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Glottal Closure Instants (GCIs) are referred to the instances of significant excitation of the vocal tract.

I have seen in some papers that I can measure instant of glottal closure in a voiced segment directly from speech waveforms.

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Can someone provide me information how detect GCIs ?

How Glottal Closure Instants can be estimated ?

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  • $\begingroup$ Not clear.. are you having difficulty in understanding some paper? $\endgroup$ – user13107 Aug 5 '13 at 6:39
  • $\begingroup$ How Glottal Closure Instants can be estimated ? $\endgroup$ – ederwander Aug 5 '13 at 12:35
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There are many ways to estimate the instant of glottal closure (GCI). Here (PDF link) is a recent journal article that reviews many of them. The freely-available VOICEBOX toolbox for Matlab includes a couple GCI estimation techniques.

For most approaches, the fundamental idea is the same: the speech signal is can be viewed as an excitation signal resonating an all-pole filter, and the location of the excitation instants is the instant of glottal closure.

A simple GCI estimation algorithm might work like this. The all-pole filter (encapsulating the contributions of the vocal tract and glottal source) can be estimated using linear prediction. Inverse filtering the speech signal with this (time-varying) filter will give the linear predictive residual signal, which is an estimate of the excitation signal. For normal voices, this signal will look like a noise impulse train. Peak-picking this signal will give good results for these voices during sustained vowels. Voice offsets and onsets will be more troublesome, as well as voices that are very breathy or irregular.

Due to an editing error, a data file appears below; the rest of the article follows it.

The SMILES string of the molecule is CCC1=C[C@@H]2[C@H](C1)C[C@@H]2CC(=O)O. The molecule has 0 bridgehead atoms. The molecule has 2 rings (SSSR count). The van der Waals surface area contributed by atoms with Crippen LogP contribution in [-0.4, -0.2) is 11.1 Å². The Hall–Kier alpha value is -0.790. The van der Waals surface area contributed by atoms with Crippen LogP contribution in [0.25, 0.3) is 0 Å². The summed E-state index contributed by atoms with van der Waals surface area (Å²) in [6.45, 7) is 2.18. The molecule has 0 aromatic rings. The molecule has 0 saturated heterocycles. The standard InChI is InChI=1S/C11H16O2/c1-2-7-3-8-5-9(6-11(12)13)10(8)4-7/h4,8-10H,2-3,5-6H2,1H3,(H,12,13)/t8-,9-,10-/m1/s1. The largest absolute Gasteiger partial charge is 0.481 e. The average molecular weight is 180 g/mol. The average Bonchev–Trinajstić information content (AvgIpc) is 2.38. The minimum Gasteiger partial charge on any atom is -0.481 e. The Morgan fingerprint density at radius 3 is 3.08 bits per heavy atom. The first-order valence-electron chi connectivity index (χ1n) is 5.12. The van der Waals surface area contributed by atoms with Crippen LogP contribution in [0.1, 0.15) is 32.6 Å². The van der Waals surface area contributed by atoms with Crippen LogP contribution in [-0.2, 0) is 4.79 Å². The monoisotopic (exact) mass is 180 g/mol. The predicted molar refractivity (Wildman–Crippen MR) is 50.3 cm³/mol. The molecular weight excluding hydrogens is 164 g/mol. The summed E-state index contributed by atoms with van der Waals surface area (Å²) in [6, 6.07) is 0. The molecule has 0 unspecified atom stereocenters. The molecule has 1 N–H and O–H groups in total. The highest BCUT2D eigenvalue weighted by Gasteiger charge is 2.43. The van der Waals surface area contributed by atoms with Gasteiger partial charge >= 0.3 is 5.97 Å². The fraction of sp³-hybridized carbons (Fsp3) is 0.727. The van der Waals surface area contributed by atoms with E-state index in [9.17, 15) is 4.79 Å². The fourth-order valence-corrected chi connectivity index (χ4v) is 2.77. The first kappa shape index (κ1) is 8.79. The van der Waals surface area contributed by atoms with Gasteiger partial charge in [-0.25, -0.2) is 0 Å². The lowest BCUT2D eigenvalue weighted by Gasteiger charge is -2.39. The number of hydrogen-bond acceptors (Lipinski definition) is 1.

(A quick note about your figure: the signal marked as the residual seems to include glottal source signal, and so it not a linear prediction residual in the same sense as what I refer to in the above.)

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As others have mentioned, there have been many methods developed to determine voicing of speech and, for voiced speech, to mark the individual pitch epochs. This is not a trivial problem if one wants to have robust and accurate epoch marking. There are many challenges, diplophonic speech is one of them. Both time-domain as well as frequency-domain techniques exist. In this paper you can find description of five techniques (detailed enough to enable you to implement them), their comparison, and a set of intuitive enhancements -- a great starting point if you want to develop your own algorithm. If you need high-quality speech processing (e.g. to minimize any jitter) then I strongly recommend this paper. It describes the essence of a very accurate and reliable method but be prepared to do a lot of detailed development yourself.

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The following paper gives an insight on avoiding dependence on GCI for speech processing http://ieeexplore.ieee.org/xpl/login.jsp?tp=&arnumber=6952839&url=http%3A%2F%2Fieeexplore.ieee.org%2Fxpls%2Fabs_all.jsp%3Farnumber%3D6952839

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